thanks for taking the time to poll the developers and
opinions. It looks like it was a lot of work.
Hmmm, it was, but it was also extremely interesting to know more on what people do and
I think almost all of us agree that a developer
conference/meetup would be
a good idea.
Yes, I agree. This is something very important to do.
> Second, money in exchange of tasks. This would be
> money directly paid by the Foundation to thank some
> developers for their work.
> The board is willing to give it a try.
I presume that means you, Angela and Jimbo agree. Have
you also talked to
Michael and Tim? Are they involved in these meetings?
Yes, Tim and Michael are aware of this discussion and did not oppose the trial.
What amount of money do you anticipate can be allocated
for this trial
period, if we proceed further on this?
I would suggest a setup wherein a team (committee) of
two or three people
within Wikimedia who
a) do *not* want to be reimbursed for development work
b) have a solid technical understanding
decide upon tasks which they consider to be of high priority to the
foundation. Developers can *propose* tasks to this team through a defined
process (e.g. mailing list or board).
I would then suggest that the current page
"Development tasks" on Meta
(which is presently somewhat redundant with the roadmap) be turned into an
official Wikimedia page, where only the aforementioned team can put up
tasks, and any developer can then state:
- when they can start working on the task
- how long they believe they will need to finish the task
- under which conditions (for free/contract/etc.) they would be willing to
complete the task.
The committee could immediately *decline* certain
offers, but they would
have to wait at least about 7 days before accepting an offer for any
particular task, so that all developers have a chance to volunteer.
Money is paid depending on the conditions which the
developers and the
committee agree on. Validation may in some cases occur in stages, but
again, this depends on the individual committee/developer relationship.
Is this general process agreeable to you?
Hummmm. What I will say below is my own opinion, which may or may not be the opinion of
the board, but which I will give you anyway to get the ball rolling (so to speak).
You made an excellent comment when you suggested that the committee be made in good part
of people not willing to ask for those contracts. I absolutely agree with this. It is
potentially problematic that one be judge and party. Obviously, we also need the committee
to be able to know the project in and out from a technical perspective, to be able to see
what is feasible, how long the development will take, whether highly necessary or not...
Problem : most people likely to be part of the committee (ie, knowing very well the
application) are potentially interested by contracts.
I would add that it seems much more reasonable, both for *social reasons* and as a
*guarantee of quality*, that contracts be rather made with people who know the application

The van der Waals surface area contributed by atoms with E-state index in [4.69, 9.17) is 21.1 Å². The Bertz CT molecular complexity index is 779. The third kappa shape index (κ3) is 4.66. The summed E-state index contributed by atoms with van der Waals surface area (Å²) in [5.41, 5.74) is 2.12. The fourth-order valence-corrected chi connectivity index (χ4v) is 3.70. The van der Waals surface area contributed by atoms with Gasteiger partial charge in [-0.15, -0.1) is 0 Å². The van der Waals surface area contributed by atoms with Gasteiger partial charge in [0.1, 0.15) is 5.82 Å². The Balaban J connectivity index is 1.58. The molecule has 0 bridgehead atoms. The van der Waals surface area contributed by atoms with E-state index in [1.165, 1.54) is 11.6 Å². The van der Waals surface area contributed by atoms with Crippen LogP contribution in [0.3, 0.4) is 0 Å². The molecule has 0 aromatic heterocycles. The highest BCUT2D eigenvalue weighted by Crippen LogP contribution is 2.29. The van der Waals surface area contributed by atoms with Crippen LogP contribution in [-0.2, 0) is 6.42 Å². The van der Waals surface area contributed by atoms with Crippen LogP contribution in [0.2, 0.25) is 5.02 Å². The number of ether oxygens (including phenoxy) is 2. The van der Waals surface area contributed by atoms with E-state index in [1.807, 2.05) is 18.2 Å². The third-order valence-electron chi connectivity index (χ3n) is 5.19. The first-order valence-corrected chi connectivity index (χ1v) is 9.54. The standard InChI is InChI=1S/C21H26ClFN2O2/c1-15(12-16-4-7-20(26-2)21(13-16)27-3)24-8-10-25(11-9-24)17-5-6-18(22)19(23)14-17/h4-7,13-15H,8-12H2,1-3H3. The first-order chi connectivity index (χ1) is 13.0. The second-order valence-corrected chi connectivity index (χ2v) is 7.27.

well. Though not a mandatory requirement, that makes sense.
So... who would be in that committee ? Would you suggest that we pick up people knowing
rather less the application or would you suggest that we ask some experienced developers
to voluntarily refuse any contract to be able to be part of the committee ? That seems a
bad solution to me.
I have another perspective to offer.
We are in a situation where the Foundation will give money to developers in exchange of
This should be beneficial to the developers themselves AND to the Foundation (given that
the Foundation shall represent the interest of the project on its whole).
So, in terms of benefits, two parties are interested, and though I trust all the
developers will also have in mind the benefits brought to the project itself, we must not
neglect the fact that those accepting contracts will also do it for their own benefit.
With regards to this consideration, it was interesting to consider carefully the answers
given to the question "what are to your opinion the benefits of the bounty or similar
system ?". Many answers were given from the perspective of the developper only. Not
from the perspective of the project. Which is just fair ;-)
But we should consider the proposal both from the developer perspective and from the
Foundation perspective. A contract is of quality only if both parties have high
certainties on the benefits they will get from the contract.
The potential benefits mentionned for the Foundation (ie, essentially for the project) are
* Increasing well-being of the developper. Well-being meaning a developper able to pay the
rent and buy food, and not needing to do small jobs to pay his studies, will have more
time to do development job for Wikipedia
* Increasing happiness of the developper -> possibly more satisfaction and recognition
feeling makes a developper more hard working, hence more work done and work done more
* Getting things done which are rarely (if ever) done, because too boring, or too
difficult or taking too much time (this essentially is about daily administration of
servers, bug hunting, documentation writing, database and co)
* Prioritizing tasks (ie, orienting development toward certain directions supported by the
Foundation, e.g. development of internationalization feature of fix of the database rather
than fancy but not so necessary tasks)
If the Foundation gives a certain amount of cash to a committee, and have no lever on the
money use decisions, then benefit 1 and 2 will probably occur, but benefits number 3 and 4
are absolutely not guaranteed. Even if the developers chosen to be the committee do not
make contracts, we have no guarantee they will have the same priorities than the
Foundation. No ?
Well... what does that suggest to you ?
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